Because I was watching this Countdown video clip at The Immoral Minority just a few minutes ago and – sheer disbelief had me watching it twice more.

Watch closely between .40 and .59 seconds on the tape. I pinched this but it’s a blur and I’ll most likely have to take it down anyway because I don’t have permission to use it.

But…

Anyone else notice how mom is dressed in full winter gear while the one-year old with health problems is in a summer hoody, bare-handed, bare-headed and the wind is blowing and it’s snowing …

I can almost understand the not putting on a full coat or wrapping him in a blanket to just walk the few feet from the car to the door. But could they not have at least put the bub’s hood over his head? It’s not like dad Todd has both of his arms around him protecting him from the chill or anything…

Who are these people?

====== Comments ======

#7 Anon: “It was really cold–below freezing, as it was sleeting and snowing. The forecast that day for the D.C. region was from 3-5 inches of snow. 31 degrees?”

#3 Albert Lewis: “I visit Alaska at least once a year and must tell you that Alaskans are often in shorts and t-shirts when it’s cold enough to put me into a sweater and jacket, plus hat.”

#12 CG: “Some Alaskans do wear shorts/t-shirts in the winter, but really only those who live an urban lifestyle and don’t expect to be outside – going from car to mall. [Which is kind of stupid to the rest of us Alaskans.]”

Oz- My normal attire when living in snow country was K-Mart special long underwear, jeans, flannel long-sleeved shirt and snow boots with a pair of men’s tube socks. If the sun was shining, I might leave the shirt unbuttoned and roll up the sleeves. When it wasn’t, everything was buttoned up and a nice thick, zip-up jacket was added. The jacket always had a hood and I always had a knitted hat in one pocket and gloves in the other, because temps dropped on a dime. 

I raised a special needs kid. The first 5 years were critical to his well-being. It was explained to me by highly educated people that this is when the lion’s share of special needs kids health problems all manifest themselves and act as a prelude to his adolescent years. He would be more prone (than my other kids) to chest infections, ear infections, eye and sinus infections, and the more we could prevent those from occurring while he was little, the less likely he would be to suffer from chronic infections later on. And I don’t mean to sound catty, but his corrective eyewear was worn all the time, not just for photo-ops.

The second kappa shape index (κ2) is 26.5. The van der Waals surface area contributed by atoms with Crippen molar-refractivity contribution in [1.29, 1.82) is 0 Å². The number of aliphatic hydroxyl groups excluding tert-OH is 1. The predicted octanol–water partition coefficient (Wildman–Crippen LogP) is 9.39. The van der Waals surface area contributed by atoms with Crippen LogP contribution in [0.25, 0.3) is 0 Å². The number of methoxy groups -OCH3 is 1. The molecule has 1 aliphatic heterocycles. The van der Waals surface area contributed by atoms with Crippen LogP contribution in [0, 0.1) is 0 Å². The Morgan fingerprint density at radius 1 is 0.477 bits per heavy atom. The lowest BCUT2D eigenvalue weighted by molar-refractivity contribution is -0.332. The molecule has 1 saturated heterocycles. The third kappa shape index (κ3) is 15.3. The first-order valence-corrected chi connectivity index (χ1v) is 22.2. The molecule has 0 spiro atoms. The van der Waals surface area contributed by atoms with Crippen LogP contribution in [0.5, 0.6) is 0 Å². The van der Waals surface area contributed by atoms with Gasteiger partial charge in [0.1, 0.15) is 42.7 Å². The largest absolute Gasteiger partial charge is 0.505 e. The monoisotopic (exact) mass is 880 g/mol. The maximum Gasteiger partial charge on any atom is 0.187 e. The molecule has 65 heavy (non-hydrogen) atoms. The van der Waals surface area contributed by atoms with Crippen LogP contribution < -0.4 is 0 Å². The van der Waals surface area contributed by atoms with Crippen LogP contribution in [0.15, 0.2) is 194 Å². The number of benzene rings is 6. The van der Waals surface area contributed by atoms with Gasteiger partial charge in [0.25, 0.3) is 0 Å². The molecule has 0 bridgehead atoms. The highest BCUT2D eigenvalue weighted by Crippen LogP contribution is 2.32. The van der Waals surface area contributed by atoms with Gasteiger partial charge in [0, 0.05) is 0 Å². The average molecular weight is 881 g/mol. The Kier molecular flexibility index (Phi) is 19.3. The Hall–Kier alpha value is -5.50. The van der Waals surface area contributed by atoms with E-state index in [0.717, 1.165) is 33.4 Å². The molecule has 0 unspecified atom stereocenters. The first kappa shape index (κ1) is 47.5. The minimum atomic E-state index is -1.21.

#9 MAnxMama: “I’ve commented on this particular picture before. WTF is the Palin family thinking? People most always ensure that their children are dressed adequately, even if that means going without themselves.”

#11 Chelsea: “I can’t tell you how many times I got my little ones all bundled up and into the car (and yes, just a few steps) while forgetting my own coat, hat and gloves. I’m not a great mom, but I could see to that much before I saw to my own needs.

Oz- That’s precisely what makes a person a great parent though – that basic instinct to shoulder your kids from harm, from the cold, from unpleasant experiences even though it might mean you get wet or cold or tired or scared instead. This was a book signing engagement? Why was Trig even there? He didn’t write anything.

#4 Myrtilla: “The way it looks, one could form the opinion that she did not think the child had nerve endings. I would think that someone did intervene. Notice he is wearing shoes & pants, at least.”

#13 KarenJ: “… At least they put Trig’s shoes on…”

Oz- I’m Godsmacked. It takes ‘someone else’ to remember to put shoes on the fifth child of two parents who’ve previously raised four?

#6 Nick Smith:”Have you sad losers really got nothing better to do with your lives than write this crap?”

Oz- Hey Nick – Thanks for reading! And to answer your question: As long as the Palins keep pulling this crap we’ll all be out here writing about it 🙂 

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